Plasma Physics and Fusion Research

The Plasma Physics and Fusion research activities carried out at the York Plasma Institute fall primarily into three main areas:

Magnetic Confinement Fusion

Image of the fusion plasma inside the spherical tokamak (MAST) in Culham.

In magnetic confinement fusion, hydrogen gas is heated to a temperature ten times hotter than the centre of the Sun, becoming a plasma. The plasma is confined in a toroidal geometry by a combination of magnetic fields within a fusion reactor known as a tokamak.

Laser Plasmas & Fusion

An artist's rendering of a NIF target pellet inside a hohlraum capsule with laser beams entering through openings on either end.

High powered lasers focussed onto a solid (or gaseous) target are used to produce plasmas. These rapidly expanding plasmas produce interesting high density states of matter. These high density plasmas can be used to simulate astrophysical plasma expansion and to understand other plasma properties.

Low-Temperature Plasmas

Reference plasma jet‌‌‌‌

Low-temperature plasmas have a huge range of technological and medical applications. These include plasma etching for semiconductor chip manufacture, plasma depostion (e.g. for solar cells or protective coatings), plasma TVs and new medical applications (e.g sterilisation, biocompatible materials). Research focusses on experiments and modelling to improve understanding of the plasma proceses and thereby optimise applications and develop new ones.

More specific research areas

  • Non-linear theories and computational studies of tokamak plasma instabilities, including explosive plasma instabilities that may provide a model for so-called "ELM" events (an important scientific research area for ITER).
  • Theoretical studies of the self-consistent interaction of energetic ions (produced either by fusion reactions or heating schemes) and plasma waves in tokamaks.
  • Experimental and interpretive modelling studies of tokamak edge plasmas
  • Diagnostic development for magnetically confined plasmas
  • Investigating and understanding extreme ultra-violet laser action produced in plasmas formed from laser-heated solids
  • Application of x-ray lasers to measure the opacity of plasmas relevant to the convection zone of the sun
  • Experiments and modelling related to the development of Laser Fusion, particularly Re-entrant Cone-Guided Fast Ignition
  • The study in the laboratory of plasmas relevant to astrophysical problems
  • The effects of extreme electric fields on plasma emission
  • Lower temperature plasmas of technological interest created by lasers
  • Atmospheric pressure plasma jets are being explored for medical applications (e.g. sterilisation)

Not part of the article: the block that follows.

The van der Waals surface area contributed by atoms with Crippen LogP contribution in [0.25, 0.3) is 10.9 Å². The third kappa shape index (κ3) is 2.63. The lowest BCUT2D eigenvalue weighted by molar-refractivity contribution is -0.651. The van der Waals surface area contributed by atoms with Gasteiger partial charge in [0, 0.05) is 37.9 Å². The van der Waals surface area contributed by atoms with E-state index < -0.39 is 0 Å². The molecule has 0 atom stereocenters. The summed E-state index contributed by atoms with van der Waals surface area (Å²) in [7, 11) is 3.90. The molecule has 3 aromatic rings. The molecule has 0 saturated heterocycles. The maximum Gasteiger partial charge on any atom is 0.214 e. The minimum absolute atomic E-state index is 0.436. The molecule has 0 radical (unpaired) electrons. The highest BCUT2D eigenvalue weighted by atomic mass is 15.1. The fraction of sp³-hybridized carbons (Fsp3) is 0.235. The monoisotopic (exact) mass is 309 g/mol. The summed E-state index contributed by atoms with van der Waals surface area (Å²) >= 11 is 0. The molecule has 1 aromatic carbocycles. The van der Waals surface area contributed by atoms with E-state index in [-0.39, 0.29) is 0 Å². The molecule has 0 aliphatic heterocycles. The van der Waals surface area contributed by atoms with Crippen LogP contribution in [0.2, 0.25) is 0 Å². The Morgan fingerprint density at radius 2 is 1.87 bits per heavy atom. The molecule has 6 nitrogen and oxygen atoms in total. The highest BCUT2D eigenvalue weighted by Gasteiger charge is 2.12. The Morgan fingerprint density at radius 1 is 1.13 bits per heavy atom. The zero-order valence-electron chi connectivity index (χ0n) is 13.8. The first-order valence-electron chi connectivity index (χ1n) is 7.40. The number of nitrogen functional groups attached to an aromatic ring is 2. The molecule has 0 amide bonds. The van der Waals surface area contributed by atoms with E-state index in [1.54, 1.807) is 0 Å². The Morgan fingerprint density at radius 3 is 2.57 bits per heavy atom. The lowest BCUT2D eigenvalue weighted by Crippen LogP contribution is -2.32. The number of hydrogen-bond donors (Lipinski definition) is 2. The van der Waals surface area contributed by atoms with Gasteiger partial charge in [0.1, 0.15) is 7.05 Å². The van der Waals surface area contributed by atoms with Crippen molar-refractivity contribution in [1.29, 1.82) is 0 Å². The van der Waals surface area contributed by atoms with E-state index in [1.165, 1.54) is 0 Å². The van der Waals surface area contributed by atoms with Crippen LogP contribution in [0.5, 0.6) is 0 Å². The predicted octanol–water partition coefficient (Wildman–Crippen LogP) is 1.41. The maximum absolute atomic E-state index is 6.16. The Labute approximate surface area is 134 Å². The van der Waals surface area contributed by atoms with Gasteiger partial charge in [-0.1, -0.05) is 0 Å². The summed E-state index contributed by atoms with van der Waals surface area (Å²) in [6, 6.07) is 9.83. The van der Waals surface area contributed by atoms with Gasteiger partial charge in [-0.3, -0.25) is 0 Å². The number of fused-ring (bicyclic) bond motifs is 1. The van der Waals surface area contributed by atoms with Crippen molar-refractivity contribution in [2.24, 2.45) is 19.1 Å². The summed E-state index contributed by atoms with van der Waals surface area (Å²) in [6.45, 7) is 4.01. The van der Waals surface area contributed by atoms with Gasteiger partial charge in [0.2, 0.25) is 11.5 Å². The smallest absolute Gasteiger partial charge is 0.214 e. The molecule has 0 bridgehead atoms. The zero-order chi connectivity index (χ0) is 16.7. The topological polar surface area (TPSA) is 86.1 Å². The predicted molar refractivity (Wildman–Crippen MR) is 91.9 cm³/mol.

• Techniques to further improve the plasma etching processes in semi-conductor chip manufacture
  • Microplasmas are being developed for a range of applications, including coordination of many small microplasmas into large 2D arrays

Fusion research is undertaken with a view to understanding the basic plasma physics processes in tokamaks to help reduce uncertainties in the performance of future tokamaks (ITER, in particular). There is a close collaboration with the Culham Science Centre, home of the JET and MAST tokamaks, which provides access to world-leading experimental tokamak facilities and additional expertise for our postgraduate students. We also have a linear magnetic confinement plasma device at the York Plasma Institute laboratories.

Laser plasma experiments are usually carried out at the Central Laser Facility, Rutherford Appleton Laboratory or at large European laser laboratories. A small in-house nanosecond laser in the York Plasma Institute laboratories is used to produce plasmas for testing diagnostics prior to experiments on larger facilities.

The York Plasma Institute laboratories will house a broad range of low-temperature plasma experiments. These include laboratories for atmospheric plasma jets, microplasmas, low-pressure plasma, laser spectroscopy and plasma etching. The emphasis is on 1) characterising and understanding the plasma properties, and 2) working with industry to improve existing technological applications of low-temperature plasmas and development of new ones.

Theory and computational modelling is an important part of all of our research areas. We have extensive expertise in both analytical and computational modelling. The York Plasma Institute has a range of computational facilities, including a Beowulf cluster. We employ large, national computer facilities, such as HECToR and HPC-FF.